Maurice OHANA (1913 - 1992)
Tiento (1957) [5:23]
Si le jour paraît ... (1963-64) [28:46]
Cadran lunaire (1981-82) [21:49]
Graham Anthony Devine (guitar)
rec. St John Chrysostom Church, Newmarket, Canada, 25-28 October 2007
NAXOS 8.570948 [55:58]
Of Gibraltarian and Andalusian lineage, Ohana spent his childhood in Morocco, Spain and the Basque region. Throughout his life he researched various aspects of flamenco as well as of African and medieval music. All of these strands are to be found in his music. His music for guitar is no exception since this instrument is often associated with Spain and Spanish composers. Ohana went far beyond the superficial aspects of Spanish music, so that his music is free from any stereotypical Iberian clichés.
His earliest work for guitar is the short Tiento that now features in many a guitarist’s repertoire. The music alludes to the Spanish tradition with hints of La Folia, of habanera as well as of De Falla’s Homenaje and Harpsichord Concerto, the whole successfully woven into this very fine work.
The rest of Ohana’s output for guitar lies in two substantial cycles Si le jour paraît … and Cadran lunaire. Composed for Narciso Yepes’ ten-string guitar, as was the guitar concerto Tres Graficos, Si le jour paraît … is a substantial suite in seven contrasting movements. These may at times be compared to Debussy’s Preludes in that most of them serve as short tone poems. The opening Temple is an introduction to the cycle or a ‘tuning-up’. The second movement Enueg (“complaint”) is percussive whereas the following Maya-Marsya is also rather tense alternating fast episodes and slower, more reflective ones. The next movement 20 avril (Planh) commemorates the execution on 20th April 1962 of a political prisoner by the Franco regime. The subtitle Planh (“plaint”) again refers to the world of medieval troubadours. This movement is quite impressive in spite of its concision. La chevelure de Bérénice (“Berenice’s Hair”) is clearly in the form of a tone poem referring both to the constellation known as Coma Berenices and to the classical story of the hair of Berenice II. The title of the next movement Jeu des quatre vents (“Game of the Four Winds”) clearly hints at what the music is about - a brilliant Scherzo. The cycle ends with an evocative Alba (“Dawn”).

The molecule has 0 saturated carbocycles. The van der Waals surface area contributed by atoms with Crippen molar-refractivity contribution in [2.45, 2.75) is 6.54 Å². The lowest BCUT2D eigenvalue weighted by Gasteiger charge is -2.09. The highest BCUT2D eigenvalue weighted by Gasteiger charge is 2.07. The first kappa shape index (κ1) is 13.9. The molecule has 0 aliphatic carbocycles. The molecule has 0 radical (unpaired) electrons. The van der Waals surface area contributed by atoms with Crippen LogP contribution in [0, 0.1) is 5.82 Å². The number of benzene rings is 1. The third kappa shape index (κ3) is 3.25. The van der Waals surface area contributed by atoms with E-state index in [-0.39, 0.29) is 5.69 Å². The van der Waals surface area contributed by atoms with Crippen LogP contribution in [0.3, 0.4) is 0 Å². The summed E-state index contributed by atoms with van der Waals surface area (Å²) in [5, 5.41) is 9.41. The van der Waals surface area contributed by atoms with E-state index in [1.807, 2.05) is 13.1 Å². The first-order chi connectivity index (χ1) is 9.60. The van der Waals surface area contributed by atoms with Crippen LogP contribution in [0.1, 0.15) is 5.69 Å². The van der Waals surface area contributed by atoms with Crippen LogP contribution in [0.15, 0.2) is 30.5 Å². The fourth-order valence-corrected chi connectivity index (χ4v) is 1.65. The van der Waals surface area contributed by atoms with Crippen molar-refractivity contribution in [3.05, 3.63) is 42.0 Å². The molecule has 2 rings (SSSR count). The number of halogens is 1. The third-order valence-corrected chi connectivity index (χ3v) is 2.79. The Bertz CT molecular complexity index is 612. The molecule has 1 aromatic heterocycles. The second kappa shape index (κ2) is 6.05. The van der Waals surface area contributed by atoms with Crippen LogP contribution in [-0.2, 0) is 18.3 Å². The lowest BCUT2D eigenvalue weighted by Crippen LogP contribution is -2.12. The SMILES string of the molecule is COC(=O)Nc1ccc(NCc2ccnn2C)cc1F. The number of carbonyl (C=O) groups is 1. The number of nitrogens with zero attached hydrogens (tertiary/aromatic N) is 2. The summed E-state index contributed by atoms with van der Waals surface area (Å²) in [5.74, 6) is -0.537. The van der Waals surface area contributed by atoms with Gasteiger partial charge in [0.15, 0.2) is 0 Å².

Cadran lunaire is another substantial suite in four movements. The title is enigmatic since there is no such instrument as a moon dial. It may nevertheless suggest nocturnal or darker moods. Saturnal evokes the ancient Roman festival celebrating Saturn. Calmer episodes are interspersed with short-lived outbursts and short dance-like sections. The predominant mood is reflective. Jondo refers to canto jondo, music of celebration and lament. Sylva suggests forests, fields and the world of Pan. The final movement Candil (from the Latin ‘candere’ meaning ‘to shine or be white hot’) is a brilliant Toccata rounding-off the suite in a virtuosic and assertive way.
Ohana’s works for guitar are few in number but the quality and imagination of the music are of the highest order. The composer explored the guitar’s technical and expressive potential to the full without ever resorting to any extravagant playing technique. This does not mean that the music is easy to play. As far as I can judge, Graham Anthony Devine clearly loves this music and delivers superb readings in which technique and musicality make the best of these impressive works. They would definitely be heard more often were it not for the many demands they put on performers. The recording is very fine indeed and one of the best guitar sounds that I have ever heard. Ohana’s music may be quite demanding but it definitely repays repeated hearings. This is a very fine release.